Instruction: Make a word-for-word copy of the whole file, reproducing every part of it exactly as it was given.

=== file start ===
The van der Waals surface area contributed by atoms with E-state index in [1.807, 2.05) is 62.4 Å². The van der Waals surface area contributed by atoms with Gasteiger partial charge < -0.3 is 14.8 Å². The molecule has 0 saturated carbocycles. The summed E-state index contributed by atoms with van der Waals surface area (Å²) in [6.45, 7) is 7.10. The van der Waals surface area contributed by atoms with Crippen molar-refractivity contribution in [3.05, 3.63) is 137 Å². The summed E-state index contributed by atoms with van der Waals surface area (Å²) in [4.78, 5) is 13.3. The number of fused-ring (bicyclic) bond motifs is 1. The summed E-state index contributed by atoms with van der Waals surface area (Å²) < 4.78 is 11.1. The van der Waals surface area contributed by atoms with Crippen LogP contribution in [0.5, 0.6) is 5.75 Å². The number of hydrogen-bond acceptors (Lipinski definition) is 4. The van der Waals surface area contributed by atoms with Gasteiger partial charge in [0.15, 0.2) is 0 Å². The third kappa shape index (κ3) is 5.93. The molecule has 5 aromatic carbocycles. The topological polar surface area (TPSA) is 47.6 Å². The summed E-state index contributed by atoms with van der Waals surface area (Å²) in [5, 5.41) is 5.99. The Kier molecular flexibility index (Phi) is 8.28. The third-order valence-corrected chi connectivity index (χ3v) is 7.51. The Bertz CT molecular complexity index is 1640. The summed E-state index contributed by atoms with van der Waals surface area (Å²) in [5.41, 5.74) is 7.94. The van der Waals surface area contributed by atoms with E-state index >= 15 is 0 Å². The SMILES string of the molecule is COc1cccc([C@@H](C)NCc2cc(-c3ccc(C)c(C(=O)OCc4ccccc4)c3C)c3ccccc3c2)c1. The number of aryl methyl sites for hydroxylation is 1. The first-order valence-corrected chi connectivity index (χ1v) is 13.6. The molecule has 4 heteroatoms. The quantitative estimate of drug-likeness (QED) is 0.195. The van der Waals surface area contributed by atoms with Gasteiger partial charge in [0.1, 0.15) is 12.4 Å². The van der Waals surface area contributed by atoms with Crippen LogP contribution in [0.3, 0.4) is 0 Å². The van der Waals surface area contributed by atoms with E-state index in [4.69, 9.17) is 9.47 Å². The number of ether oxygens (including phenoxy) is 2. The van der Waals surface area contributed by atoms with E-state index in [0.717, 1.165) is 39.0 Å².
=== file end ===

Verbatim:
The van der Waals surface area contributed by atoms with E-state index in [1.807, 2.05) is 62.4 Å². The van der Waals surface area contributed by atoms with Gasteiger partial charge < -0.3 is 14.8 Å². The molecule has 0 saturated carbocycles. The summed E-state index contributed by atoms with van der Waals surface area (Å²) in [6.45, 7) is 7.10. The van der Waals surface area contributed by atoms with Crippen molar-refractivity contribution in [3.05, 3.63) is 137 Å². The summed E-state index contributed by atoms with van der Waals surface area (Å²) in [4.78, 5) is 13.3. The number of fused-ring (bicyclic) bond motifs is 1. The summed E-state index contributed by atoms with van der Waals surface area (Å²) < 4.78 is 11.1. The van der Waals surface area contributed by atoms with Crippen LogP contribution in [0.5, 0.6) is 5.75 Å². The number of hydrogen-bond acceptors (Lipinski definition) is 4. The van der Waals surface area contributed by atoms with Gasteiger partial charge in [0.15, 0.2) is 0 Å². The third kappa shape index (κ3) is 5.93. The molecule has 5 aromatic carbocycles. The topological polar surface area (TPSA) is 47.6 Å². The summed E-state index contributed by atoms with van der Waals surface area (Å²) in [5, 5.41) is 5.99. The Kier molecular flexibility index (Phi) is 8.28. The third-order valence-corrected chi connectivity index (χ3v) is 7.51. The Bertz CT molecular complexity index is 1640. The summed E-state index contributed by atoms with van der Waals surface area (Å²) in [5.41, 5.74) is 7.94. The van der Waals surface area contributed by atoms with E-state index >= 15 is 0 Å². The SMILES string of the molecule is COc1cccc([C@@H](C)NCc2cc(-c3ccc(C)c(C(=O)OCc4ccccc4)c3C)c3ccccc3c2)c1. The number of aryl methyl sites for hydroxylation is 1. The first-order valence-corrected chi connectivity index (χ1v) is 13.6. The molecule has 4 heteroatoms. The quantitative estimate of drug-likeness (QED) is 0.195. The van der Waals surface area contributed by atoms with Gasteiger partial charge in [0.1, 0.15) is 12.4 Å². The van der Waals surface area contributed by atoms with Crippen LogP contribution in [0.3, 0.4) is 0 Å². The van der Waals surface area contributed by atoms with E-state index in [4.69, 9.17) is 9.47 Å². The number of ether oxygens (including phenoxy) is 2. The van der Waals surface area contributed by atoms with E-state index in [0.717, 1.165) is 39.0 Å².